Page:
Air Pollution as a Climate Forcing: A Workshop

Day 2 Presentations

Black Carbon and Organic Carbon Emissions, Climatologies and Trends

Catherine Liousse*, Hélène Cachier+, Christelle Michel*, Jean-Marie Grégoire°, and Isabelle Chiappello±
* Laboratoire d'Aérologie, CNRS-UPS, Toulouse, France.
+ Laboratoire des Sciences du Climat et de l'Environnement, CNRS-CEA, Gif sur Yvette Cedex, France.
° Global Vegetation Monitoring Unit, Institute for Environment and Sustainability, Joint Research Centre of the European Commission, Ispra, Italy
± Laboratoire d'Optique Atmospherique, UMR-CNRS, Universite des Sciences et Technologies de Lille, Villeneuve d'Ascq cedex, France

You may download a MS PowerPoint version (1.6 MB) of this presentation.

Abstract

Control of Black Carbon (BC) emissions emerges as a plausible tool for policy makers as part of a strategy to control global warming in the next 50 years.

BC atmospheric amount and distribution are stringly linked to human activities. In this work, changes of fossil fuel BC emissions have been studied for the period 1950-2100. The BC inventory from 1950 to the present has been created following Cooke et al. (1999). Projections for 2020 and 2100 have been obtained by using fuel consumption data and population change proposed by the IPCC for two extreme scenarios. For any situation from the past to future, emission factors for carbonaceous aerosols were carefully adapted with attention to the nature of fuel, fuel usage and partition between transport, industrial and domestic sectors. The state of development of each country was also taken into account.

These source inventories were then introduced in the European TM3 model, a 3D global off-line transport model. Global trends for modeled BC concentrations have been studied with focus on some relevant sites located in China, India and Europe. An inventory of organic particles has been also tentatively introduced for the same period and the effect of these aerosols studied. Finally, radiative forcing calculation has been performed for modeled fossil fuel carbonaceous aerosols for different years (1970, 1980, 1990, 2020 and 2100).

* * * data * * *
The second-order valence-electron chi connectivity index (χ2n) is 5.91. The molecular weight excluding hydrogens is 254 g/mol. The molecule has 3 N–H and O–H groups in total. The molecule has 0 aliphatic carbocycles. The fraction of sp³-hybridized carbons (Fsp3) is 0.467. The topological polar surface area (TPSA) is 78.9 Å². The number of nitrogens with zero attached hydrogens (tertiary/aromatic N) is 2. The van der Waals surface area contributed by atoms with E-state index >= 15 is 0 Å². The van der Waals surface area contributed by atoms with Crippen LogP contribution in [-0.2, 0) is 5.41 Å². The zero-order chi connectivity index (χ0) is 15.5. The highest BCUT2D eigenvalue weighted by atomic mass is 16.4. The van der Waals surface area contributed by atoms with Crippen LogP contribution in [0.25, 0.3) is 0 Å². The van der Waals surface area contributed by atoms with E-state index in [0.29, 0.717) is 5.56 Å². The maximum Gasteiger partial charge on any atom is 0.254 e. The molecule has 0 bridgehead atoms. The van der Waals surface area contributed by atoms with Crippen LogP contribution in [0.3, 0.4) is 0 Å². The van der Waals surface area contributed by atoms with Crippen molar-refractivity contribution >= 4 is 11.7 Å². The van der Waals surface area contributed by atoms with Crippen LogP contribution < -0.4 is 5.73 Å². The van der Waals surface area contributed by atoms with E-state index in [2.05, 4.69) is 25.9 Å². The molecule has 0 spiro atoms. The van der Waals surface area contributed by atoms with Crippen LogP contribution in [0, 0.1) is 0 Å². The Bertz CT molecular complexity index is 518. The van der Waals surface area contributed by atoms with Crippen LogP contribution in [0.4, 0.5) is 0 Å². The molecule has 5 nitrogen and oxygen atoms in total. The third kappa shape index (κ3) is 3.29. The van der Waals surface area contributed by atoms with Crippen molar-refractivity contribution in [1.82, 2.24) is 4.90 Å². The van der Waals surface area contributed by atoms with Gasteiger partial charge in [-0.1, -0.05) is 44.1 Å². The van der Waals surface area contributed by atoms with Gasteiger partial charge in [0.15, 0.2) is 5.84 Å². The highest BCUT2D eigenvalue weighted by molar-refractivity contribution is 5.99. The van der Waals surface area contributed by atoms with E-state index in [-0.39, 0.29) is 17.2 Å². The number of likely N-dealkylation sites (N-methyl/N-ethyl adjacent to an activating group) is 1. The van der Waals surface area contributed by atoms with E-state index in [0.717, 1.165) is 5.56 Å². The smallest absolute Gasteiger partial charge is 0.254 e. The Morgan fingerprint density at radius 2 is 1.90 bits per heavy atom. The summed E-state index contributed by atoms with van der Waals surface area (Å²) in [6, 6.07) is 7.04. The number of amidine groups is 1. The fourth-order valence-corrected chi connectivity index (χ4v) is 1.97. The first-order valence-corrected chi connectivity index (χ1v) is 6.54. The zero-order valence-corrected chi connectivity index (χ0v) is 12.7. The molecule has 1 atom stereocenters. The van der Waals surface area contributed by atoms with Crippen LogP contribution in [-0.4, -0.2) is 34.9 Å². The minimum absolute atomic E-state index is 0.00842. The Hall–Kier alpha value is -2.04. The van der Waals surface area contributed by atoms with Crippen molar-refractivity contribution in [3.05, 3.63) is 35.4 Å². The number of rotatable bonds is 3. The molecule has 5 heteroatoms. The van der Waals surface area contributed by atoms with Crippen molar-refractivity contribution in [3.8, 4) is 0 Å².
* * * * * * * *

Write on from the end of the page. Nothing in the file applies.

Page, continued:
In conclusion, it is important to mention that scenarios based on IPCC tools could not be adapted to biomass burning emissions. Indeed, we have scrutinized annual trends of carbonaceous aerosol emissions from african biomass burning and their subsequent modeled impact with comparisons with TOMS data. For the 1980 decade and the 2000 year, several inventories were derived from satellite data. Strong interannual variability reveals complex relationships with human activities and climate, giving some clue for past and future source inventory exercises.

References

  • Cooke W.F., Liousse C., Cachier H. and Feichter H., Construction of a 1°x1° fossil fuel emission dataset for carbonaceous aerosol and implementation in the ECHAM-4 model, J. Geophys. Res., 104, (1999), 22137-22162.

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Summaries: Overview, Gases, Aerosols, Tech., Health, Agri./Eco.
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